Review: Pieces of Ei8ht

Rating: ★★★★☆
www.pieces-of-eight.com

There’s nothing like a game with physical substance. True, some of the best pirate games around consist of nothing more than cardboard and plastic, but there’s nothing quite like those few games that forgo these modern substances in favor of metal, wood, and glass.

Pieces of Ei8ht is a unique game in that it features no playing board, no cards, no dice – the only materials needed are an assortment of metal coins and a small velvet pouch. And while it might sound a trifle, there is nothing quite like hearing the jingle of these coins in their bag, the smack they make when dropped on the table, or the weight of them in your hand – these factors alone make the game so much more than it would otherwise have been.

To begin the game, two or more players must each select 13 coins from their collections (one box of Pieces of Eight contains just a few more coins than needed for a single player), one of which must be a Captain coin. The remaining thirteen can be whatever combination the player feels best suits them, as each has its own function – Black Spot coins, for example, can be used to make an opponent miss their turn. A Pillage coin, alternatively, allows you to steal a coin from an opponent, and so on. Once arranged into a “Deck” (stacked horizontally, like a loaf of sliced bread with a pirate captain in the middle), three of the coins are immediately in play – the Crow’s Nest Coin (single coin held in left hand and visible to all), the Fore Coin (forward most coin of the stack, facing outward and visible to all), and the Aft Coin (rear most coin of stack, facing inward so visible to the player alone).

Once set up, play is done in turns. Players have three options per turn – they can play a coin (use its abilities), call coins to the Captain (pull Fore or Aft or both coins to center of stack, so as to flank the Captain coin at the center of the deck), or destroy the Crow’s Nest coin (thus freeing the Crow’s Nest to take a new coin, which might help your strategy.)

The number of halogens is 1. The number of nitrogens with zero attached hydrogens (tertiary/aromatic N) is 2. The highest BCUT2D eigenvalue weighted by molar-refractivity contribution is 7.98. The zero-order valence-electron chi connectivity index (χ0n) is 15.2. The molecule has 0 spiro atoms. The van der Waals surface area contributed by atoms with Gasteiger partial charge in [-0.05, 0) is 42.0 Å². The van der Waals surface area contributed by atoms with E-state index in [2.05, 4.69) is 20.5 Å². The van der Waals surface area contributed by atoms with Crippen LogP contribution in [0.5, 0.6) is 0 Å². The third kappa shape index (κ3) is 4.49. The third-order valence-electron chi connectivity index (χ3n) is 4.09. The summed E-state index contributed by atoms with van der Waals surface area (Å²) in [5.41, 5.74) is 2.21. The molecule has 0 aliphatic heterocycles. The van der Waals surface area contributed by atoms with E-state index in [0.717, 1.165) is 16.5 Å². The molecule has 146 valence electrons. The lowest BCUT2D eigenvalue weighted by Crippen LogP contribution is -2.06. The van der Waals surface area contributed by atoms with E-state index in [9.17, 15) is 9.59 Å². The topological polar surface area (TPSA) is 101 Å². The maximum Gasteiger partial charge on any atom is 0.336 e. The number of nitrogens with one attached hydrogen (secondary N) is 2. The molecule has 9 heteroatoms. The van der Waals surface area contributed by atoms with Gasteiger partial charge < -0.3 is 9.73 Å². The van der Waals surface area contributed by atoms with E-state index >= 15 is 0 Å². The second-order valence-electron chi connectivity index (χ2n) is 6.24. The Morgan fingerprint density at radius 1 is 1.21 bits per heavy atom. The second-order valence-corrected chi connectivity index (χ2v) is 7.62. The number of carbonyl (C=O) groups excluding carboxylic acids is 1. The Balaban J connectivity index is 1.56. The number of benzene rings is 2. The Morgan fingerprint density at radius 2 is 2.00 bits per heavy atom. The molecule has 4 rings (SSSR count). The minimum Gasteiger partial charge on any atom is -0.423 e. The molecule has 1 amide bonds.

If this is all sounding complicated, well, it kind of is. Many games have a learning curve, and Pieces of Ei8ht is certainly no exception. Early play is not exactly intuitive, and instruction sheets must be constantly referenced to determine what coins have what powers against what other coins. Indeed, if you begin your Pieces of Ei8ht experience with an opponent as equally new to the game, prepare for several rounds of tedium. But that said, with practice and familiarity, the game begins to take on a new life entirely. Very much like playing chess, the early grind of trying to remember what pieces do what is soon replaced with rhythm, strategy, and – oh yes indeed – fun! Coins begin to instinctively move into and out of play, may be destroyed and recovered, stolen or neutralized, and on and on again.

Once the initial learning curve is conquered, Pieces of Ei8ht seems a game of great possibility. The various coins can be used in countless combinations and patterns, and players can even customize their decks to better suit their prefered methods of combat (nimble and fast, or heavy and strong). As stated before, the coins themselves are a joy to handle, and also make this one of the most easily transported games around – players can easily carry it around in their pockets so they’re ready to play the moment boredom strikes.

This game is not suited for the very young, but late adolescents and up may find it a compelling passtime.